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Social Security ID Protection: A Bloody MessSocial Security ID Protection: A Bloody Mess

A few weeks ago a notebook containing information on 268,000 blood donors was stolen from a Minnesota blood drive. The data included names, addresses, blood types, and ...

Tom LaSusa

January 2, 2008

3 Min Read

A few weeks ago a notebook containing information on 268,000 blood donors was stolen from a Minnesota blood drive. The data included names, addresses, blood types, and Social Security numbers. Police suspect it was a random act, not one committed with the express intent of getting the personal data. Still, it's one just more case of data privacy woe that could be avoided if companies stopped using SS numbers to identify customers.

Stolen SS numbers have contributed to untold numbers of identity and credit thefts, in some cases leaving the victim responsible to clean up the mess (often unsuccessfully). With mobile computing, customer information has become more vulnerable than ever. Encryption and diligence hasn't helped thus far -- the crack hackers can bang through the passwords and clearly our eyes can't be on these devices 24/7. Other than having notebooks handcuffed to users or banning their use, what can we do?

For one thing, eliminating Social Security numbers as a means of customer identification would be a step in the right direction. Over at the Privacy Journal, Robert Ellis Smith offers several alternatives for companies looking for other ways of identifying customers. Why not give them a special, unique password -- for example, a series of letters and numbers that either they choose or is randomly generated for them? Now, before anyone complains about 'yet another password to remember,' keep in mind that while it requires extra work on both the company (to set it up) and the customer (to remember it), we're talking about improved identity protection. I don't know about you, but I'm all for a little inconvenience if it means there's not a fake me out there somewhere taking vacations at my expense. And as Smith points out, people have been known to inaccurately provide their Social Security number to businesses anyway. Better to have them rely on a password they've written down and tucked safely in their desk at home than rely on the ever-faulty little gray cells.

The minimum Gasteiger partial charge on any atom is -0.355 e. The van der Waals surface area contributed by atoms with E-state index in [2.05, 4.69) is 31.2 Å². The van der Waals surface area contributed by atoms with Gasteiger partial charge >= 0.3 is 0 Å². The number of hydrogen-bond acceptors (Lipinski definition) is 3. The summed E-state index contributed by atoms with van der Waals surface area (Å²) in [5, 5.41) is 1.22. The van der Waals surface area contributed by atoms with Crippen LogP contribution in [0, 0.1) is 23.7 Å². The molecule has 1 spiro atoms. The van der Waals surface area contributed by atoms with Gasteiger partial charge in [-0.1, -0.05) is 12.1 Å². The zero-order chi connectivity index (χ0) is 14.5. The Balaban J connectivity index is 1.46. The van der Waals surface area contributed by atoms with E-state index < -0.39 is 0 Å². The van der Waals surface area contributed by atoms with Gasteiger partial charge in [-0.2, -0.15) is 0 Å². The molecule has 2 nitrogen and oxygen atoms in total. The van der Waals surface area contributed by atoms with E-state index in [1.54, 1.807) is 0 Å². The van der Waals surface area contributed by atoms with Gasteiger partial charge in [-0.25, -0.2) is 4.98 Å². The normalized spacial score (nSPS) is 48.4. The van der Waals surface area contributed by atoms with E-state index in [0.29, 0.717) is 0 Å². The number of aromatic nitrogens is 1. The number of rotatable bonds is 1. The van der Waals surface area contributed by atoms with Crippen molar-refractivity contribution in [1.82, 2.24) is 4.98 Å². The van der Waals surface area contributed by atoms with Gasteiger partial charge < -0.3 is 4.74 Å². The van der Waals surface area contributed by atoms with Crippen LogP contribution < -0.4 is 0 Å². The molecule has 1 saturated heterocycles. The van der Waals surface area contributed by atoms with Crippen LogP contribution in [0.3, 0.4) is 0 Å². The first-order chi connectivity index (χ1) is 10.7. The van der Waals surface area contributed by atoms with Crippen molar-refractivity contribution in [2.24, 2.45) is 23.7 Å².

If, however, your company insists on using Social Security numbers to some degree, another option could be to use the last four digits of the customer's SS number. The digits aren't enough info for a crook to use, but coupled with additional secure information a customer could provide, it's a sufficient way to identify them.

More and more, people are questioning companies that ask for their Social Security numbers. Recently, the National Association of Secretaries of State released a white paper, "Privacy, Public Access & Policymaking in State Redaction Practices," which offers advice on how to develop policies for removing Social Security numbers and other sensitive information from public documents. Why not pleasantly surprise your customers with a new alternative to identifying them and protecting their records?

What do you think? Can companies eliminate Social Security Numbers as part of the customer identification process, or do you think they are far too ensconced in the system?

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